Gov. Ricketts Presents Carnegie Medal to Four Nebraskans
Eric Maher, 402-471-1974
Luke Robson, 402-471-1967
OMAHA – Today, Governor Pete Ricketts, along with Captain Micheal McGee from the Omaha Police Department (OPD) and a representative from Omaha Mayor Jean Stothert’s Office, presented the Carnegie Medal to four Nebraskans: Robert Goering-Jenson, Brett Bailes, Chris Holbeck and Dennis Wilson for their acts of outstanding civilian heroism. The Carnegie Medal is awarded by the Carnegie Hero Fund Commission to those who risk their lives to an extraordinary degree while saving or attempting to save the lives of others.
“I would like to thank Robert, Brett, Chris and Dennis on behalf of all Nebraskans for their selfless actions,” said Governor Ricketts. “Their efforts were truly heroic, and we all feel safer in the knowledge that people like them fill all of Nebraska’s communities.”
Omaha Police Chief Todd Schmaderer said that he would like to "congratulate all the recipients of the Carnegie Hero Medal for going above and beyond and putting their own lives in danger to save a person in need."
"The actions of these four men exemplify the Omaha spirit we are so proud of, reminding us that Omaha is a community of caring and compassion," said Omaha Mayor Jean Stothert. "We are grateful for your courage and the results of your quick actions."
Biographies from the Carnegie Hero Fund Commission
Robert Goering-Jenson saved Gregory L. and Lula M. Damper from their burning home in Omaha on December 20, 2015.
Gregory was in a wheelchair in the living room of his family’s one-story house after a fire broke out in a bedroom at the far end of the structure, and his mother, Lula, was in a bedroom off a hall near the living room.
Goering-Jensen, a police officer of Ashland, Neb., was on duty nearby when he saw dense smoke and flames issuing from the eaves of the house. He responded to the scene and learned that the house was occupied.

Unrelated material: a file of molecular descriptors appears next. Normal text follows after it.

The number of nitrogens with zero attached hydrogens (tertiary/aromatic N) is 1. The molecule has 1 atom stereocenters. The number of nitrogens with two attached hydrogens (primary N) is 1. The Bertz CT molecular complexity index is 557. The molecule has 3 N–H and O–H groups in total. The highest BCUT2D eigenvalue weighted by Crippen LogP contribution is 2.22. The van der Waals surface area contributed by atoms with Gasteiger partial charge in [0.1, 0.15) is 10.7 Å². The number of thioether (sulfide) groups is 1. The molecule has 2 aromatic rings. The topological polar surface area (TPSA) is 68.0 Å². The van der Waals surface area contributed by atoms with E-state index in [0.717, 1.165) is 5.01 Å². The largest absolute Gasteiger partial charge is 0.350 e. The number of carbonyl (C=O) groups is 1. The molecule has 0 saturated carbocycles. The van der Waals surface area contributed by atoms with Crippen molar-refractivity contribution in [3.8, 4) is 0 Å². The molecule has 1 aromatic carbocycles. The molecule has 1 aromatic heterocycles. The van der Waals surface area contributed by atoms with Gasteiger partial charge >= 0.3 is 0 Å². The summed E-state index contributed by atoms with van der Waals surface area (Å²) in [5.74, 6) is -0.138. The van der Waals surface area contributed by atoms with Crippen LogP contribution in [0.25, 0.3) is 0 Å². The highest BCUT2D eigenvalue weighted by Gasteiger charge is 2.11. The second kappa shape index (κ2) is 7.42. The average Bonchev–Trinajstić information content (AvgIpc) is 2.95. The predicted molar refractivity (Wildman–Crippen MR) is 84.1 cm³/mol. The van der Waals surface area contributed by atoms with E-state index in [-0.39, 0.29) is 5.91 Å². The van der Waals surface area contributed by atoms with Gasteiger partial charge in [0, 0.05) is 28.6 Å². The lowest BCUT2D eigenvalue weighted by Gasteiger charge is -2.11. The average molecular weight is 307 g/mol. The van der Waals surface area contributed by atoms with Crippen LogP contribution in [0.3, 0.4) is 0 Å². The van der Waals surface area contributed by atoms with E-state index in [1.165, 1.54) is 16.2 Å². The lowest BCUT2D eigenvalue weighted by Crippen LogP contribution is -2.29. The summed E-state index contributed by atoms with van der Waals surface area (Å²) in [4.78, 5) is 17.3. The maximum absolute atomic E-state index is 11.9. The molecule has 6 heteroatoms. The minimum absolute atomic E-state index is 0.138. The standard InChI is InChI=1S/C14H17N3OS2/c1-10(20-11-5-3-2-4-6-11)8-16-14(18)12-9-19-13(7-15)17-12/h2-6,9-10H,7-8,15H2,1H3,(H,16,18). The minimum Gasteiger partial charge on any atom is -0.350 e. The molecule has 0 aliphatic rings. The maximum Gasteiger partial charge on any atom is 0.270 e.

Entering the living room through the front door, Goering-Jensen used his flashlight to see Gregory’s wheelchair across the room. Goering-Jensen crawled through dense smoke to the chair, grasped it by a footrest, and pulled it, with Gregory, back to the door, where other responding officers took Gregory to safety.
Having heard cries for help from inside the house, Goering-Jensen learned that Lula was in her bedroom. He re-entered the burning structure and, again crawling across the living room through dense smoke, followed Lula’s cries to her room. Entering the room, he stood, lifted Lula from her bed, and retraced his path back to the front door and outside to safety.
Gregory and Lula were treated at the scene, but Goering-Jensen was taken by ambulance to the hospital for treatment of smoke inhalation. He recovered.
Brett Bailes, Chris Holbeck, and Dennis Wilson saved Nathaniel A. Wissink from a burning car in Omaha on February 26, 2016.
Wissink was unconscious and trapped in the front passenger seat of a car after it was struck on its driver’s side by a pickup truck traveling at high speed through a residential neighborhood. The car, which burst into flame, was demolished, with its back end split almost apart from the front, its fuel tank ruptured, and most windows broken out. Flames issued from the rear of the vehicle, including the backseat area, and were spreading toward the front seats, producing dense smoke.
Bailes was at his home nearby and immediately ran to the scene, where he saw a backseat passenger, aflame, step from the wreckage. He extinguished the flames on her.
Meanwhile, Holbeck, who also lived nearby, also immediately ran to the scene to find the car’s driver emerging through the window of the driver’s door. Holbeck aided him from the vehicle and took him to safety.
Likewise, Wilson immediately ran to the scene and with the two other men learned that Wissink was still in the vehicle. After going to the car’s front passenger door, which he could not open, Bailes joined Holbeck and Wilson at the driver’s door, where Holbeck had bent down the window frame.
In repeated attempts, the men reached through the opening, locating Wissink but finding that he was trapped by the wreckage. They pulled on him until he was freed, Wilson standing adjacent to flames at the rear of the vehicle. The men pulled Wissink head-first through the opening and dragged him to safety, shortly thereafter flames engulfed the car’s interior.
Wissink required hospitalization for treatment of his injuries.